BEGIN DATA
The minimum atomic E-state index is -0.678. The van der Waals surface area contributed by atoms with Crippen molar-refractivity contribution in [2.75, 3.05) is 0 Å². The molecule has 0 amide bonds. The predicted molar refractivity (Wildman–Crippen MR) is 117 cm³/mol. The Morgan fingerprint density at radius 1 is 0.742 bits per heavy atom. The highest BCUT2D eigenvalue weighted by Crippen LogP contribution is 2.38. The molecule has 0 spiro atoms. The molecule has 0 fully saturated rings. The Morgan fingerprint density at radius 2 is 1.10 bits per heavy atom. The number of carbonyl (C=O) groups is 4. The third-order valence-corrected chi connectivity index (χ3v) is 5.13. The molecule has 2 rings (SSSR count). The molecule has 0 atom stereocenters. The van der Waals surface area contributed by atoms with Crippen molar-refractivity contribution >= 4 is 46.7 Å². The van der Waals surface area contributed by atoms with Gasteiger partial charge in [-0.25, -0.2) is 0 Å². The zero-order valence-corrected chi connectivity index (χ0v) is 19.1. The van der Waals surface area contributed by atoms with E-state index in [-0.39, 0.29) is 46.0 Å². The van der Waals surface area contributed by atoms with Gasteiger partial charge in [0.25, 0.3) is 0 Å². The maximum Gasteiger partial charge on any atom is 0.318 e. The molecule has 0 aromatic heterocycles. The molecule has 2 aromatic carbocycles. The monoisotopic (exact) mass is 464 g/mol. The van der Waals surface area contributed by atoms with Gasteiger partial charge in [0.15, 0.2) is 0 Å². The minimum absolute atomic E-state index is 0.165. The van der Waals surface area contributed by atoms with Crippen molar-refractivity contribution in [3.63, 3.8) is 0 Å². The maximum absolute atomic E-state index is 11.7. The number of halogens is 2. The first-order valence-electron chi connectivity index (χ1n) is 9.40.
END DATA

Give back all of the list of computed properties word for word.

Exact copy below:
The minimum atomic E-state index is -0.678. The van der Waals surface area contributed by atoms with Crippen molar-refractivity contribution in [2.75, 3.05) is 0 Å². The molecule has 0 amide bonds. The predicted molar refractivity (Wildman–Crippen MR) is 117 cm³/mol. The Morgan fingerprint density at radius 1 is 0.742 bits per heavy atom. The highest BCUT2D eigenvalue weighted by Crippen LogP contribution is 2.38. The molecule has 0 spiro atoms. The molecule has 0 fully saturated rings. The Morgan fingerprint density at radius 2 is 1.10 bits per heavy atom. The number of carbonyl (C=O) groups is 4. The third-order valence-corrected chi connectivity index (χ3v) is 5.13. The molecule has 2 rings (SSSR count). The molecule has 0 atom stereocenters. The van der Waals surface area contributed by atoms with Crippen molar-refractivity contribution >= 4 is 46.7 Å². The van der Waals surface area contributed by atoms with Gasteiger partial charge in [-0.25, -0.2) is 0 Å². The zero-order valence-corrected chi connectivity index (χ0v) is 19.1. The van der Waals surface area contributed by atoms with E-state index in [-0.39, 0.29) is 46.0 Å². The van der Waals surface area contributed by atoms with Gasteiger partial charge in [0.25, 0.3) is 0 Å². The maximum Gasteiger partial charge on any atom is 0.318 e. The molecule has 0 aromatic heterocycles. The molecule has 2 aromatic carbocycles. The monoisotopic (exact) mass is 464 g/mol. The van der Waals surface area contributed by atoms with Gasteiger partial charge in [0.15, 0.2) is 0 Å². The minimum absolute atomic E-state index is 0.165. The van der Waals surface area contributed by atoms with Crippen molar-refractivity contribution in [3.63, 3.8) is 0 Å². The maximum absolute atomic E-state index is 11.7. The number of halogens is 2. The first-order valence-electron chi connectivity index (χ1n) is 9.40.